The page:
Porsche SE asked the New York State Supreme Court's Appellate Division in Manhattan to reverse a ruling that the carmaker should face a lawsuit by hedge funds accusing it of concealing plans to corner the market in Volkswagen shares. In August 2012, Justice Charles Ramos rejected Porsche’s motion to dismiss the 2011 lawsuit filed by 26 hedge funds including David Einhorn's Greenlight Capital Inc.
The funds, which made a bet that Volkswagen stocks would suffer a drop, accused Porsche of misleading investors by denying through much of 2008 that it has plans to acquire Volkswagen. The funds said that Porsche also misled investors by using manipulative trades to hide its stock positions.
Robert Giuffra, an attorney for Porsche, has told the appellate panel that the lawsuits don't belong in New York since "Germany has a far greater connection to the issues in this case than does the United States and New York."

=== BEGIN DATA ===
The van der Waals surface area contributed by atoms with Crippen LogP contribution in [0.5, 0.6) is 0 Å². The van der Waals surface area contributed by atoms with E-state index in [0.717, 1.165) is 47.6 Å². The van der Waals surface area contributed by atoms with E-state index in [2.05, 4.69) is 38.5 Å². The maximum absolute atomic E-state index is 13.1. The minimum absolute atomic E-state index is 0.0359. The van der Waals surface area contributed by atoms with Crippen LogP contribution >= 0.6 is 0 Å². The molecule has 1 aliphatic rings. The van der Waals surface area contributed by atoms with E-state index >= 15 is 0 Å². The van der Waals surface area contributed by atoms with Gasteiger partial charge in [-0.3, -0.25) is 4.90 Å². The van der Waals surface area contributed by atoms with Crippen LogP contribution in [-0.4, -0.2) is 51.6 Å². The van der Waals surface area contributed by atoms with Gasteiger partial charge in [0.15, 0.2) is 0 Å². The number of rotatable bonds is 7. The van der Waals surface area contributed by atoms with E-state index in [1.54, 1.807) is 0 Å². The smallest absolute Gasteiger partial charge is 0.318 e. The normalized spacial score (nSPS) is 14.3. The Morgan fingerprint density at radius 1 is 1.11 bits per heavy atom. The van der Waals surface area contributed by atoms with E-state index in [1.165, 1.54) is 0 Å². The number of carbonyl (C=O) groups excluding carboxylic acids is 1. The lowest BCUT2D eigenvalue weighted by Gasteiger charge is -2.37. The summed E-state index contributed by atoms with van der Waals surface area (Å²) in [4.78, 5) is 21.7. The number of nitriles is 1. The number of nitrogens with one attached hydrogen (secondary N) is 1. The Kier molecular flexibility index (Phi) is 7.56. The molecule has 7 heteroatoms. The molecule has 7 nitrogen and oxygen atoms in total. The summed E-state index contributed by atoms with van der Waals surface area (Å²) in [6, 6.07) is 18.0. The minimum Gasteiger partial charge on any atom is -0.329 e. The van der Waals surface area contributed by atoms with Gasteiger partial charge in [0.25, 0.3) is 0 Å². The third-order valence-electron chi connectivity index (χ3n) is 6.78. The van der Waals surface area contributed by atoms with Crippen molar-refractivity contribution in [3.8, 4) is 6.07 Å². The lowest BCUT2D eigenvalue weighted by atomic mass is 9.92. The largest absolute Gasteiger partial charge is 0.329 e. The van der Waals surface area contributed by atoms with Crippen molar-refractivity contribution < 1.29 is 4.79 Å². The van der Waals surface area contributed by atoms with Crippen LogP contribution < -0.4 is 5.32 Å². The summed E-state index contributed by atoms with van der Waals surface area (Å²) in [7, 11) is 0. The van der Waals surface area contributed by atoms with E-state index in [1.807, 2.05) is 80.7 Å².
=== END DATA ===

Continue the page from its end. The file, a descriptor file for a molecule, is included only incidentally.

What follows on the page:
Some of the plaintiffs have also filed cases against Porsche in Germany. In a court filing in August, lawyers for Porsche said that the lawsuits challenge disclosures made in Germany by Porsche about its “accumulation of shares of another German company traded in Germany.”
On Oct. 26, 2008, Porsche disclosed that it controlled around 74.1 percent of Volkswagen's common stock, partly through options, and was looking forward to a possible takeover. Porsche’s disclosures triggered the shares to rise as short-sellers raced to cover their positions.
Investors in Germany and the US have claimed that Porsche lied about its intentions to take over Volkswagen. Porsche’s failed takeover bid eventually led the carmaker to agree to divest its sports-car business to Volkswagen as its debt increased. The parties completed the sale on Aug. 1, 2012, with VW acquiring the remaining shares for EUR4.5 billion ($5.8 billion).